Tuesday, June 27, 2006
The Best Father's Day Ever
One trip was on Saturday, we launched at around 9am and still managed to see dozens of other paddlers playing on the river. The second trip was on Sunday morning, as usual we saw fewer paddlers on Sunday. The Lower Mountain Fork River is lovely first thing in the morning. Since the source of the current is the hydroelectic generating dam on Broken Bow Lake, the water flows consistently cold and clear all year long.
Normally, we prefer the Sunday paddling since the relative seclusion aids in spotting wildlife and stuff. However, the Mt. Fork River is different. On this river, watching the other people paddle through the obstacles is at least half the fun! Paddling the Illinois is a fun outdoor activity, but paddling the LMF River is a watersport. That means 'dress to get wet'! Last summer, I provided lots of entertainment for the paddlers, as I sunk my boat time and time again.
Whether you choose a canoe or a kayak to paddle, you will encounter 3 main obstacles on this river. I don't know their official names but we call them: The Rock Garden, The Skinny Bit and The Falls. The fact that there are three main obstacles is a cool coincidence because I have three main ways of sinking my boat. Caution: these are not actual paddling terms, do NOT use them around experienced, knowledgeable paddlers...or you risk sounding as foolish as me.
Tumping the Kayak - This is a slow motion boat sinking that I tend to execute in shallow swift water. It begins when I misread the currents and get my kayak turned sideways and then bump into a big ol' obvious rock in the middle of the river. As the current pushes against one side of my boat, it lowers that side nearer to the surface of the water. Then as I look on in horror, the boat fills with water and dumps me unceremoniously into the river for a refreshing swim.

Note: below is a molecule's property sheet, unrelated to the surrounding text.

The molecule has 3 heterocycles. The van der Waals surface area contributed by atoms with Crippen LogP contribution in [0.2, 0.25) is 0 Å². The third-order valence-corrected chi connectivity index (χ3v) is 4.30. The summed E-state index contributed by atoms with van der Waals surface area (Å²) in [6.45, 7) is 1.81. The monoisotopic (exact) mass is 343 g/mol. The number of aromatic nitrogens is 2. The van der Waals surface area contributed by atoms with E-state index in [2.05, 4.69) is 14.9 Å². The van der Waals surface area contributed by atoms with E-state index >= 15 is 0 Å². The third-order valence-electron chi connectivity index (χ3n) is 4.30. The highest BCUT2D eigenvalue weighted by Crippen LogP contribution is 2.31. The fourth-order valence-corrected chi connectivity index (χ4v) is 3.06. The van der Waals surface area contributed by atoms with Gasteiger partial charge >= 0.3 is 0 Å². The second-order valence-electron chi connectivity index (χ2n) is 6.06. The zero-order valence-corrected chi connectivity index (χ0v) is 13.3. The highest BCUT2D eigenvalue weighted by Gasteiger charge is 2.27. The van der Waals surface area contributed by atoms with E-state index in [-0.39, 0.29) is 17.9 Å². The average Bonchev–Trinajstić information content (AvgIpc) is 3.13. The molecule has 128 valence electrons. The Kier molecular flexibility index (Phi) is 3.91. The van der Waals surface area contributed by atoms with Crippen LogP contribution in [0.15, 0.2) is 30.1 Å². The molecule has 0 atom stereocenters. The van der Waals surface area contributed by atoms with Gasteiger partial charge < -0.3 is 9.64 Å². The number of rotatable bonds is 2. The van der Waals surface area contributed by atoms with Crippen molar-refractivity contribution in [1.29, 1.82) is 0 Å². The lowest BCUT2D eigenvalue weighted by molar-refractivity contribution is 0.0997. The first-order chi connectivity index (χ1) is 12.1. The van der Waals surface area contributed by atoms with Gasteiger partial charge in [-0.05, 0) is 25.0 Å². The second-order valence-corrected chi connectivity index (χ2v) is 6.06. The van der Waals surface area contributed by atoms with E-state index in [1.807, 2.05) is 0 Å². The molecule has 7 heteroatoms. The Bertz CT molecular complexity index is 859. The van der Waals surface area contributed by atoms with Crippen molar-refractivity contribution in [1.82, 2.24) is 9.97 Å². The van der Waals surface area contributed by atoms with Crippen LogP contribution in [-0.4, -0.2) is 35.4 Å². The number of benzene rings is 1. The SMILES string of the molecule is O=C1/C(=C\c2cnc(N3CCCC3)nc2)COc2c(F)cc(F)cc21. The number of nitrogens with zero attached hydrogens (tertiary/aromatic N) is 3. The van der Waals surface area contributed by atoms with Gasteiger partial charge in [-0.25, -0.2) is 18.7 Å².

Tipping the Kayak - This method of wrecking is most often initiated by bumping into a rock or log, usually just under the surface of the water. I say 'initiated' because the cause of the wreck is my over-reaction (read: panic) and wobbling around in the boat resulting in an upside-down kayak and another refreshing swim.
Flipping the Kayak - Speed seems to be the key factor for flipping my kayak. Usually, it occurs either during or after crossing the falls. As the boat goes zipping down the falls, I raise my paddle high into the air. Alright, I made it! Then my boat zips over a slightly submerged rock at the bottom of the falls. The bottom of my boat hits the rock on either the left side or the right side and before I can even shout out a curse word...you guessed it...another refreshing swim!
This Father's Day trip was much more successful and thankfully much less 'refreshing' than last summer's LMF paddling trips. Using my own kayak instead of an outfitters much tippier Old Town Otter kayak made me much less nervous and kept me from tipping the boat over when something startles me. My new NRS recreational kayak spray skirt kept the kayak from filling with water everytime I got a little bit sideways and I was lucky enough not to flip the kayak on this trip.
Dianne also managed to make this trip down the river without sinking her kayak. The spray skirt we bought from eBay for her Heritage Angler definately saved her from taking a refreshing swim. She was paddling through The Skinny Bit and she tipped over so far that her shoulder hit the water. Thankfully, the spray skirt kept most of the water out of her boat and a quick snap of the hips set the boat upright again.
The only thing sweeter than paddling this river...is paddling it twice.
Posted by Thomas Jones on Tuesday, June 27, 2006